Navigating Semantic Search

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At the conclusion of this webinar, you will know: …

At the conclusion of this webinar, you will know:

- What “semantic search” really is – in plain English
- How semantic search compares with Boolean search
- The latest semantic search tools, applications, and websites useful for recruiting
- The best ways to incorporate semantic search into your sourcing efforts

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  • 1. The Webinar Will Begin Shortly
    If you cannot hear music, or the presenter to today's webinar, please use our toll-free call in number.
    Number: 888-469-1348
    Pass code: 2940000
    Navigating Semantic Search
    Presented by:
    Irina Shamaeva
    Partner, Brain Gain Recruiting
    May 13, 2010
  • 2. Agenda for Today’s Webinar:
    What is Semantic Search?
    Boolean vs. Semantic
    Semantic Search Aspects
    • Word Proximity
    • 3. Abbreviations
    • 4. Synonyms
    • 5. Keyword Clouds
    Semantic Features
    • Web Search Engines
    • 6. Social Media
    Semantic Search Engines
    Semantic Search Tools for Recruiters
    Resources
    Q&A
    2
  • 7. What is Semantic Search?
    Semantic is meaning
    In recruiting, semantic search would ideally identify the right candidates
    Resume
    Job Description
    Resume
    Resume
    Resume
    3
  • 8. Semantic Search:Areas of Implementation
    These factors affect feasibility of semantic search (keep in mind when comparing systems):
    • All world wide web vs. structured databases
    • 9. Narrow topic vs. “everything”
    • 10. A task to solve vs. exploration
    4
  • 11. What is Boolean?
    Boolean means AND, OR, NOT
    Boolean search syntax is the Boolean logic combined with operators, special characters, and options:
    5
  • 12. What is Boolean?
    Note: Boolean syntax is different for different search engines and databases
    6
  • 13. Boolean “vs.” Semantic
    Why compare the two?
    • Boolean is AND, OR, NOT
    • 14. Semantic is meaning
    Elements of semantic search are present in existing “Boolean” search engines
    New “semantic” tools often include Boolean logic
    7
  • 15. Sourcing Process
    8
  • 16. “Boolean” Approach Example
    Pick keywords from a job description and create Boolean strings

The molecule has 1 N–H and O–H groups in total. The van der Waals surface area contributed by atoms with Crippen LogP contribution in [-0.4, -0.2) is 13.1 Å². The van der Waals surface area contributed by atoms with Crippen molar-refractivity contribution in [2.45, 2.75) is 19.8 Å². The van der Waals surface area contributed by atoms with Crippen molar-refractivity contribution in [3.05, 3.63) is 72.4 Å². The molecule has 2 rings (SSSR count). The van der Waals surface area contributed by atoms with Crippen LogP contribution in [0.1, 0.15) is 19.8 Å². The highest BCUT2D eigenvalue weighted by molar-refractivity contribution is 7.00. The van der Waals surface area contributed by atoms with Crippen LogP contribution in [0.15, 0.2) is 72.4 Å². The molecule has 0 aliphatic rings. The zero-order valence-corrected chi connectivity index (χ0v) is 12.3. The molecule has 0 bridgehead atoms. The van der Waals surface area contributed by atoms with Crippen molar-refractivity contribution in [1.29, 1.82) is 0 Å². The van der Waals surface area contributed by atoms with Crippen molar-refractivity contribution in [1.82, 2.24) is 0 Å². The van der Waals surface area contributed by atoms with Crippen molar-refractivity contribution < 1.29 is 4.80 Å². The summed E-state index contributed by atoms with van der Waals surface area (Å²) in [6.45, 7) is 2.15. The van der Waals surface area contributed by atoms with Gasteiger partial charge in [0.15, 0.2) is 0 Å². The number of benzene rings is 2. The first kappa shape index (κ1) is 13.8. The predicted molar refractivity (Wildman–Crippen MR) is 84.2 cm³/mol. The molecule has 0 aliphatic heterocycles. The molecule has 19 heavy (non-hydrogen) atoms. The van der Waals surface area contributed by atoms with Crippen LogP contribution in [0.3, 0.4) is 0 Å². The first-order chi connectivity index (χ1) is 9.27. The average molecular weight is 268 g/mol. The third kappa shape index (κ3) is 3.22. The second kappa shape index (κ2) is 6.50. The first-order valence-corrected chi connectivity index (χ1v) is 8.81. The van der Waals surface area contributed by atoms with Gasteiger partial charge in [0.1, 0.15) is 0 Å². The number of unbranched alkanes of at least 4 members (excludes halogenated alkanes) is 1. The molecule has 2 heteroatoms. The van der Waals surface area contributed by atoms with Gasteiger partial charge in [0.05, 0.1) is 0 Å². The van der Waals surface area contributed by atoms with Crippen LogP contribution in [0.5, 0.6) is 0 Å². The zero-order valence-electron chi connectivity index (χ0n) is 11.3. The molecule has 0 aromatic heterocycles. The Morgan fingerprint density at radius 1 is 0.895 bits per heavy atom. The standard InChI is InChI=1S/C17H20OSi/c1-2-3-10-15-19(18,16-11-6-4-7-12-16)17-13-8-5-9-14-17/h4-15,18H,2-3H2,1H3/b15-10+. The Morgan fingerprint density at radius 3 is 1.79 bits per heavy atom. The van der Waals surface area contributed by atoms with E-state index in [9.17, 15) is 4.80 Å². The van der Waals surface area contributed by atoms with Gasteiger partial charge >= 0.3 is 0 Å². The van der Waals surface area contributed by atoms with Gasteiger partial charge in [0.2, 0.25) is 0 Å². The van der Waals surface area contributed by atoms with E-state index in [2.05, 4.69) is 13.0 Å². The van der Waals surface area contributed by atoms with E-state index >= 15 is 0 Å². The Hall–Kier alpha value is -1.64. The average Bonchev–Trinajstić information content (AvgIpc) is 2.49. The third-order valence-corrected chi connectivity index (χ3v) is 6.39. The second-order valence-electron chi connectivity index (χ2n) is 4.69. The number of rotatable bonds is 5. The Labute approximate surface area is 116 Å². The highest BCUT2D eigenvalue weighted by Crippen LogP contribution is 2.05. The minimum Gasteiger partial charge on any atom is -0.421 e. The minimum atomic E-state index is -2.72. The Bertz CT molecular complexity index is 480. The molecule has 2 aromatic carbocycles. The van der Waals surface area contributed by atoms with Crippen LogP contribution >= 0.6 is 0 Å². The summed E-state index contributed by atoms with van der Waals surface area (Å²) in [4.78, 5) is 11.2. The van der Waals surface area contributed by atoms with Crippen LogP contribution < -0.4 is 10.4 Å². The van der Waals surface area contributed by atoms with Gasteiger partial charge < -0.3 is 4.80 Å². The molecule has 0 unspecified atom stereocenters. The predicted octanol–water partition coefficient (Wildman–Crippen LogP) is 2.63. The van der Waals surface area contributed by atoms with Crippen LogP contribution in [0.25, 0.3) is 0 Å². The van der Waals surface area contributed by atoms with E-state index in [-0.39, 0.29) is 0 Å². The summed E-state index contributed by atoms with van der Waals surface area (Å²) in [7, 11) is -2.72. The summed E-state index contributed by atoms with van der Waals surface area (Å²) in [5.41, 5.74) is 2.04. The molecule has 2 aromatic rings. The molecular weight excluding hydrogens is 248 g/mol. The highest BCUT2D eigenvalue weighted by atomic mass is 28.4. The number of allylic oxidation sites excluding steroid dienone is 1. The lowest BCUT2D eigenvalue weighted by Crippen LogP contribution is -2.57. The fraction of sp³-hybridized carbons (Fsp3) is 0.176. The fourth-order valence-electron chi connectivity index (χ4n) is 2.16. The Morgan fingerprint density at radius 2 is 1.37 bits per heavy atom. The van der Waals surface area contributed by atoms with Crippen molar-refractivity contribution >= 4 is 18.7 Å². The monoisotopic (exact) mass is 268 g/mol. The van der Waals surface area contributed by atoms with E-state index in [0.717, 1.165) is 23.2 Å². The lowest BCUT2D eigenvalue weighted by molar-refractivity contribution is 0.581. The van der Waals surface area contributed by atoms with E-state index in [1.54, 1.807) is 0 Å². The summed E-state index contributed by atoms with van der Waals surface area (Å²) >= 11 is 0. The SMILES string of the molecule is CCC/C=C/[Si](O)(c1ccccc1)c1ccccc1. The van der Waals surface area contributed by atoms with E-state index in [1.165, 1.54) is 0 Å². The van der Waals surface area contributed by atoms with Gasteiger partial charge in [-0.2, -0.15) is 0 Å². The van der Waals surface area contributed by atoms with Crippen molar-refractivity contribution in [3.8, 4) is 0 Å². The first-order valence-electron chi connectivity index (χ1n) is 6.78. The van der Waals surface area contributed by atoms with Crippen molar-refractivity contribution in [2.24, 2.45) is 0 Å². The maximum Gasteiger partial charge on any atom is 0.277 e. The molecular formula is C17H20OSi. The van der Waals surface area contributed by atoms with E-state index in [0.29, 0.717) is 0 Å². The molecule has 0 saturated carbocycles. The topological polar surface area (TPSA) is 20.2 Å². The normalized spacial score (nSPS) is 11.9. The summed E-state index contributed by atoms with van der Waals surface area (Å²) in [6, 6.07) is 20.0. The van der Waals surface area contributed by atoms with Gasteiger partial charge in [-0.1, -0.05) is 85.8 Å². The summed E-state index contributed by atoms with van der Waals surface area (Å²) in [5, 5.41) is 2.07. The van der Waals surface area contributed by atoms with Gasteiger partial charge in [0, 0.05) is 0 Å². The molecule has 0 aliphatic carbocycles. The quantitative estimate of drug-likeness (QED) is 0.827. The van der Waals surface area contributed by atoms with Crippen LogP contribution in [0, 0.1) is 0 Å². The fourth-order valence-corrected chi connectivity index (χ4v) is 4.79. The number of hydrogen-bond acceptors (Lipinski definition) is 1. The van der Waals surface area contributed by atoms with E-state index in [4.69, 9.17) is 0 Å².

Software Engineer. You’ll help build next-generation security products, working as part of an energetic team and hacking in a Linux/Mac/open source environment The ideal candidate has: * 3+ years software development experience (Demonstrable fluency in C/C++)
    * Demonstrable fluency in Ruby, or another interpreted, open source language (Python, Perl, PHP, etc.)
    * A Bachelor’s degree in Computer Science, Mathematics or equivalent work experience
    * TCP/IP experience, up and down the stack
    * RDBMS familiarity, including entity design and SQL query troubleshooting
    9
  • 17. “Boolean” Approach
    "software engineer” Linux "open source" C++ Ruby TCP/IP SQL
    “7,000+" results (an estimate);not right – mostly job posts
    "software engineer” Linux "open source" C++ Ruby TCP/IP SQL -jobs -job
    about 700+results (not bad!; many are resumes, some are not)
    intitle:resume | inurl:resume "software engineer” Linux "open source" C++ Ruby TCP/IP SQL
    about 75 results(good but we want more)
    intitle:resume | inurl:resume "software engineer” | developer Linux | UNIX "open source" C++ Ruby | Perl | python | PHP TCP/IP SQL
    about 700 results; pretty good; can play with it and look at the results
    10
  • 18. “Semantic” Approach May…
    Recognize the title, keywords, must-haves, locations
    Suggest alternative terminology, abbreviations, target companies, colleges
    Search for resumes that have target titles, must-have keywords in the recent experience
    11
  • 19. Still, Any Tool Requires Human Input
    Real life challenge:
    “Тhey would like the functional candidates to come from similar consulting firms or recently in a consulting firm. They want to see some stability. For the technical roles – they need consulting, not out of industry. Except for the hard-to-find roles like Business objects.”
    12
  • 20. Semantic Search Angles
    Word Proximity
    • Example: “managed NEAR people”
    Abbreviations
    • PwC = Pricewaterhousecoopers; “Big 4” = “Big Four”
    Synonyms
    • Software Engineer = Developer
    13
    SYNONYMS
    ARE ALL
    THE SAME
    TO ME
    SYNONYMS
    ARE ALL
    THE SAME
    TO ME
  • 21. More Semantic Search Angles
    Weighted words
    • Example: titles vs. must-haves vs. nice-to-haves in resumes